Questions?
Susan Rich: (206) 592-3253, srich@highline.edu
Deborah Moore: (206) 592-3518, dmoore@highline.edu

Poetry Month Event Schedule

Poetry Month events are free and open to the public. All events will be held on Highline’s main campus. The Library Exhibits and Art Gallery (Building 25, 4th floor) is open Monday–Friday, 7 a.m.–9 p.m.; Saturday, 9 a.m.–4 p.m.; and Sunday, 2–9 p.m.

Poetry Exhibit
April 7–May 31
Highline Library Exhibits and Art Gallery

Poetry Open Mic
April 8, 1:30–2:30 p.m.
Writing Center: Building 26, room 319

Poetry Reading and Reception for Student Contest Winners and Finalists
April 12, 1:30–3 p.m.
Library Exhibits and Art Gallery: Building 25, 4th floor

Spoken Word Workshop and Open Mic Presented by Scribe
April 13, 11 a.m.–2 p.m.
Highline Student Union: Building 8, Mt. Constance room

Leija Farr, Seattle Youth Poet Laureate: Poetry Reading
April 14, 12:30–1:30 p.m.
Highline Student Union: Building 8, Intercultural Center

Claudia Castro Luna: Poetry Reading and Writing Workshop
April 20, 11 a.m.–1:15 p.m.
Highline Student Union: Building 8, Mt. Constance room

Rick Barot: Poetry Reading and Writing Workshop
April 26, 11 a.m.–1:15 p.m.
Highline Student Union: Building 8, Mt. Constance room
(Presented in conjunction with Unity Through Diversity Week)

Why Poetry Matters

by Susan Rich

“A tough life needs a tough language—and that is what poetry is.
That is what literature offers—a language powerful enough to say how it is.
It isn’t a hiding place. It is a finding place.”

Jeanette Winterson, poet and writer

Susan Rich

Susan Rich

During April, poetry celebrations will be everywhere on campus, from the new Highline Student Art Gallery featuring “Poetic Visions” to featured poet and Pacific Lutheran University professor, Rick Barot, who will teach a workshop and read from his award-winning collection, “Chord.” But do students need a month of poetry? Highline students are busy people, what does poetry have to offer them?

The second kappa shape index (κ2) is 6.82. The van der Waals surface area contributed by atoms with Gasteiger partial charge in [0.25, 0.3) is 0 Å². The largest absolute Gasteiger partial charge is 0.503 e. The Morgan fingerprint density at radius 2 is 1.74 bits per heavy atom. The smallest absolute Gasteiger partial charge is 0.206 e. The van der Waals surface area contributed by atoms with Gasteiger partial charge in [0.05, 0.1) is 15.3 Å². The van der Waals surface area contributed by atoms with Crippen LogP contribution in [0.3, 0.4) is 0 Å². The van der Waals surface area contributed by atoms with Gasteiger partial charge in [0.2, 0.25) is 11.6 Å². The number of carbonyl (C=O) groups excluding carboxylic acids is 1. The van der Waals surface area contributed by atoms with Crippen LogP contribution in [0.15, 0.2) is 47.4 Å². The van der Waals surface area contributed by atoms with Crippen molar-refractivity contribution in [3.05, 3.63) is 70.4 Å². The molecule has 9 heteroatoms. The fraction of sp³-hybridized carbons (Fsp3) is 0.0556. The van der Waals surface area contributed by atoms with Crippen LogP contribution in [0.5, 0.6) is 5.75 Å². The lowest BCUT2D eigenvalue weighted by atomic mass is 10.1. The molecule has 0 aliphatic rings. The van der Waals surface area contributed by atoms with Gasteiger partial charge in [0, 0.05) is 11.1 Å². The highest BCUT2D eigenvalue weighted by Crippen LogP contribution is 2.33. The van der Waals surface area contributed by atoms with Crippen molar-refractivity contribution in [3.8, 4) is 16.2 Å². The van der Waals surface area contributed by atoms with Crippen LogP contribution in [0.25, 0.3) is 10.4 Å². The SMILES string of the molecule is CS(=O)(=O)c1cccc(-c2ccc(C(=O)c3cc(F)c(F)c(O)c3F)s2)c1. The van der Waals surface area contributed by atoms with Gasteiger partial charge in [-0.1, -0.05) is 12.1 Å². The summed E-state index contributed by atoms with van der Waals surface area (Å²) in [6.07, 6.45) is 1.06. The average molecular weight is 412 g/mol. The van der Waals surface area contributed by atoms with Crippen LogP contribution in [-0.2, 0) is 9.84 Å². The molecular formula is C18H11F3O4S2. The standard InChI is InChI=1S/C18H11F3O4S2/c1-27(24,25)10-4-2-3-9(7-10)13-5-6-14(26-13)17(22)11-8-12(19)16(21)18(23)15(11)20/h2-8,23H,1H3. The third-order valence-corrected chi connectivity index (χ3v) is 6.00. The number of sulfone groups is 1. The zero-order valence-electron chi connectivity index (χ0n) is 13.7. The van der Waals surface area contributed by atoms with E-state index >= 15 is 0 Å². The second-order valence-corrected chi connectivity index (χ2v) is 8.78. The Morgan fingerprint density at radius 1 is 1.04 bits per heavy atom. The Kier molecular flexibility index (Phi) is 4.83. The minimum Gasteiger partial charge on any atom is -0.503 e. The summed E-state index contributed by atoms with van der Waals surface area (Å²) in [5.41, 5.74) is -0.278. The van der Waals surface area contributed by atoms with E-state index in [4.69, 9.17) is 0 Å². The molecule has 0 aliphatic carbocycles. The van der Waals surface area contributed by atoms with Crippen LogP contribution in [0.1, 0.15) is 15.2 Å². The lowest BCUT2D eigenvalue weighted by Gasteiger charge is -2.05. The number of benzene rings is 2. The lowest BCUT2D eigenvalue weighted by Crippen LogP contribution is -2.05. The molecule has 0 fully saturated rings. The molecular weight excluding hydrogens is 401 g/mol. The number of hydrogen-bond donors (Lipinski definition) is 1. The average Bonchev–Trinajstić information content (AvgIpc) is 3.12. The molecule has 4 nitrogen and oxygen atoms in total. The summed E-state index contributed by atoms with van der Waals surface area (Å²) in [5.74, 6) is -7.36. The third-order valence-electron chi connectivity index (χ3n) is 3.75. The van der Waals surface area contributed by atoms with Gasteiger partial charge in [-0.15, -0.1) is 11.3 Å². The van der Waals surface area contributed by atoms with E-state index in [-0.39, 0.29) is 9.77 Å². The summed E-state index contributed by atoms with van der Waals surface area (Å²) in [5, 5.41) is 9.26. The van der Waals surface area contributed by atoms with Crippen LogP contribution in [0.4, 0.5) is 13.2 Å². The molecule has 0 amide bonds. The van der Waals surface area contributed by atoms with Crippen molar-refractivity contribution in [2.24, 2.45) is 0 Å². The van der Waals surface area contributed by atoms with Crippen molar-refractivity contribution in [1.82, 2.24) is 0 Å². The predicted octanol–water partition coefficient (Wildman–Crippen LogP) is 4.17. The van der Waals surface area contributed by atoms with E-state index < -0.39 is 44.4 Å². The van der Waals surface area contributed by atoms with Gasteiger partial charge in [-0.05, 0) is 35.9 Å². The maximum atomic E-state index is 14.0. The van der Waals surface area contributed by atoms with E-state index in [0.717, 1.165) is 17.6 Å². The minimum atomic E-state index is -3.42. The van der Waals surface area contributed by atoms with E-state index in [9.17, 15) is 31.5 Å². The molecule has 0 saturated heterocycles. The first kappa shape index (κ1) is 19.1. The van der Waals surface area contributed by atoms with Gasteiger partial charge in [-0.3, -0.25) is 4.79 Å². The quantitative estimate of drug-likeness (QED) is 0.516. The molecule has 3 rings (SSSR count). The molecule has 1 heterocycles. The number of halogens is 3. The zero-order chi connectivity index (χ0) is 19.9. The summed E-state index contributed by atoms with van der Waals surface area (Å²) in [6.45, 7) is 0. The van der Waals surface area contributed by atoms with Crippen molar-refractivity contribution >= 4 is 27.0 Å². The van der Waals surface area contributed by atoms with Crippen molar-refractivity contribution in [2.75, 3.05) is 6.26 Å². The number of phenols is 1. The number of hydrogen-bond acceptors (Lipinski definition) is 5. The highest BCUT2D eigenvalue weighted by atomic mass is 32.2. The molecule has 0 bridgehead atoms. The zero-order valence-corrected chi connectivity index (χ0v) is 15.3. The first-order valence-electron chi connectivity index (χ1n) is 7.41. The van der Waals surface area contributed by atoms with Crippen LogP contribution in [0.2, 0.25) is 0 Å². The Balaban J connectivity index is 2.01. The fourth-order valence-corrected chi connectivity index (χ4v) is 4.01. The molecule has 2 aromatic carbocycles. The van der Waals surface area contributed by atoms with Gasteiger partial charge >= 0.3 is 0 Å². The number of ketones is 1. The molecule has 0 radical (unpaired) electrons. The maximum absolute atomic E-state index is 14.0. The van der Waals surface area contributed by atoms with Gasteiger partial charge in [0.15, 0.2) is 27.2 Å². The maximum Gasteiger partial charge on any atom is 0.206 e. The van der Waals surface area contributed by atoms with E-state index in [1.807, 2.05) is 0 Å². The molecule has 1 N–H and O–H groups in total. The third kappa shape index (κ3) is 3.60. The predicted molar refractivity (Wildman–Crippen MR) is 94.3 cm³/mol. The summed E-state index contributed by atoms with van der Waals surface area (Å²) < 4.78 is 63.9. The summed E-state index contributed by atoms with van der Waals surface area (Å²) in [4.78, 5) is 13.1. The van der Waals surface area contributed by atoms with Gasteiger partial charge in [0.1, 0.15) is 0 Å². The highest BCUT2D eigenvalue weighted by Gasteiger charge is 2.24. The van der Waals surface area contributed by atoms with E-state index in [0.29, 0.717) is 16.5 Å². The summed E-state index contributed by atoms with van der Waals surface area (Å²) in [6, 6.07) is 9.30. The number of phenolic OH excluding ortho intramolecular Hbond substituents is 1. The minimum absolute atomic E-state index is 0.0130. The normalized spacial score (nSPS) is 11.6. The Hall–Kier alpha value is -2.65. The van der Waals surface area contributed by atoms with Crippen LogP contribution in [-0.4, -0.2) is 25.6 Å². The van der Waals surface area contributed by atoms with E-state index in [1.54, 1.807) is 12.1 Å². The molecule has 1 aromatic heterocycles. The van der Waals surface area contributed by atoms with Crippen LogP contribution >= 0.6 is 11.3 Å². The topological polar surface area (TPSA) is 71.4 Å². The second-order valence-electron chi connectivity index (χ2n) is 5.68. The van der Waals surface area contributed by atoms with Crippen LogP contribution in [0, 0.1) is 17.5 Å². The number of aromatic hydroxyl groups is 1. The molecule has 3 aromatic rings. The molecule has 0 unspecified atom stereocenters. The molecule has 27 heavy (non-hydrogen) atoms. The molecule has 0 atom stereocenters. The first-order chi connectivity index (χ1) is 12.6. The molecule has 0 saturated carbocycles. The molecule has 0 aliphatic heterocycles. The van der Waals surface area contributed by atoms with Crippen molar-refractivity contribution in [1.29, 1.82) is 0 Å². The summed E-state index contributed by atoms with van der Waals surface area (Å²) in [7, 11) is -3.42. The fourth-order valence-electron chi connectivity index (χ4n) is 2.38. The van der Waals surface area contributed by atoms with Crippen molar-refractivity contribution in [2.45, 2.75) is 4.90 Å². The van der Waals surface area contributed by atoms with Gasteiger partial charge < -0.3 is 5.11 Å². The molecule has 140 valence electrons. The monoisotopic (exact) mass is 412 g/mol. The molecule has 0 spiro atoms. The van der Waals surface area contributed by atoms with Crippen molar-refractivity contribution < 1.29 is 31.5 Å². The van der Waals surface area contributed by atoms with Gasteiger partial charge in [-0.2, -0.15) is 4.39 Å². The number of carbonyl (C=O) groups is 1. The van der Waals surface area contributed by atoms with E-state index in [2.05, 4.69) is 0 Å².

One student new to Highline, recently arrived from the Democratic Republic of Congo, told me that poetry is his hobby—he fell in love with words at a young age but has only just started writing poems in English.

“I’d lost my confidence,” he said, “poetry is helping me get it back.”

Another student who attended last year’s broadside exhibit in the Highline Library was so moved by what she saw that she volunteered to work on this year’s National Poetry Month events.

“This is something I want to be part of,” she offered.

In creative writing classrooms, at campus open mic events, and in private journals, students investigate their lives through image and sound, syntax and sense. Poetry offers all of us a strong anchor for the wild emotions that course through our days.

“Poetry is news that stays news,” the poet Ezra Pound once said. It also promotes literacy and fosters community. Poetry requires a deep listening and offers students a more expansive worldview. We know each other better once we’ve shared our work.

Susan Rich teaches creative writing and film studies at Highline College. She is the author of four books of poetry; “Cloud Pharmacy” (White Pine Press, 2014) is her most recent collection.